Hello, I am Rafael. Thanks for asking your question - I'm here to support you. (Information posted here is not private or confidential but public).
I am very sorry to know about your situation.
Unhappily the scenario you depict here is not uncommon at all, and it could happen with many if not most mental health disorders.
The most common issue around getting a diagnosis and treatment is the dominant stigma associated with any form of mental health intervention - support. People feel it would be seen as a personality deficiency, lack of character, shameful and even as being insane. These beliefs just make it harder for loved ones to promote awareness and understanding about the need for professional support.
Well, with my father, he has a degree in Psychology, and this has caused him to believe that most psychology/psychiatry is fraudulent, and that mood disorders do not exist.
Many times there is the belief that counseling or psychotherapy are useless, and that money would be wasted with any type of mental health services. Then it is very complex and people could justify in multiple ways why not to even consider getting the help they need.
It's effecting his life badly, though. He's irrational and angry, constantly.
He's snapping at me, and he's sometimes breaking down when driving, though nothing bad has happened yet.
That only makes his situation much more complex, since he's already convinced his distorted point of view about mental health is totally valid because of having studied and got a degree in psychology.
I'm not really sure what I should do.
I'm moving out next week, but it's still a huge stress on me.
I have to say that having a degree in psychology and even working in the mental health fil;ed do not make people immune to mental health disorders, and that it is much more common to find dysfunctional people working in the mental health filed than in other professional areas, which just says a lot of how complex a situation like this could get. Imagine the impact it could have meeting an incompetent, unethical or dysfunctional mental health professional for a person like your father, it would just reinforce all the beliefs ha has about this matter.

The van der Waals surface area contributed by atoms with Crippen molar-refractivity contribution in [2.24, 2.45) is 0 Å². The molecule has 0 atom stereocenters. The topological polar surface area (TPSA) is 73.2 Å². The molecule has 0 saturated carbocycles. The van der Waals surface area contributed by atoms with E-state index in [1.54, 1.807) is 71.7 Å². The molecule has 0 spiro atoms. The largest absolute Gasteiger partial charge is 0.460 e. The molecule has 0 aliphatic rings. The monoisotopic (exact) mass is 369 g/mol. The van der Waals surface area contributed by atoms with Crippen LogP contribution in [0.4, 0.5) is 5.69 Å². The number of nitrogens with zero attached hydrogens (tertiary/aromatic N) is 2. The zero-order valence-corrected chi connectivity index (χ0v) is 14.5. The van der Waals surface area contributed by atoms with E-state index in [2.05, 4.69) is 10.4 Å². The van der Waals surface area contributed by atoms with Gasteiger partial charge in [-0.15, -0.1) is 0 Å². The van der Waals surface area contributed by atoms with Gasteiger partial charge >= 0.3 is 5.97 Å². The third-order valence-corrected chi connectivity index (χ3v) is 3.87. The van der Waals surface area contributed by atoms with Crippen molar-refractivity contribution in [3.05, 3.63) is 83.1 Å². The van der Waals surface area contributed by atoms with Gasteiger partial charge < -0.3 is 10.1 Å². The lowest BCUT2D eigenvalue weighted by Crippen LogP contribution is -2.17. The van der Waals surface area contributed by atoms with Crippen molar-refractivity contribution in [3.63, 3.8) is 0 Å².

This is for sure a tough and very frustrating experience for anybody in your shoes.
Yes, I agree.
I'm sorry, this really is not helpful to me. This is stuff I know.
Unhappily reality is that unless he happens t represent a serious risk of harm to self or others, of undergoing neglect or abuse, nobody could make him get necessary treatment without his consent.
I would say that most times what people in your situation can do is to focus on improving closeness, trust, intimacy and communication through regular sharing with the person suffering the disorder, in order to support them in that way, while monitoring how these problems - symptoms evolve, for you to be ready to intervene and provide support as needed when possible.
Sadly there is no magic to make a person in his situation radically change his mind. A realistic approach requires good understanding of what happens, coming to terms with the fact that the best way to support a person with a mental health disorder refusing treatment is by working on improving communication and the very relationship with that person, taking into account any window of opportunity for you to share and get his openness and willingness to share and listen to you, even in indirect ways.
I don't want to waste any more of your time. I would like to go now.
Looking for joining support groups for people who have a loved one suffering of a mental disorder, in order to get educated and receive support on how to effectively cope and support them, appears as a concrete and most times helpful step to take.No problem. I hope you find the support you need.
I would like to rate this? Why can't I?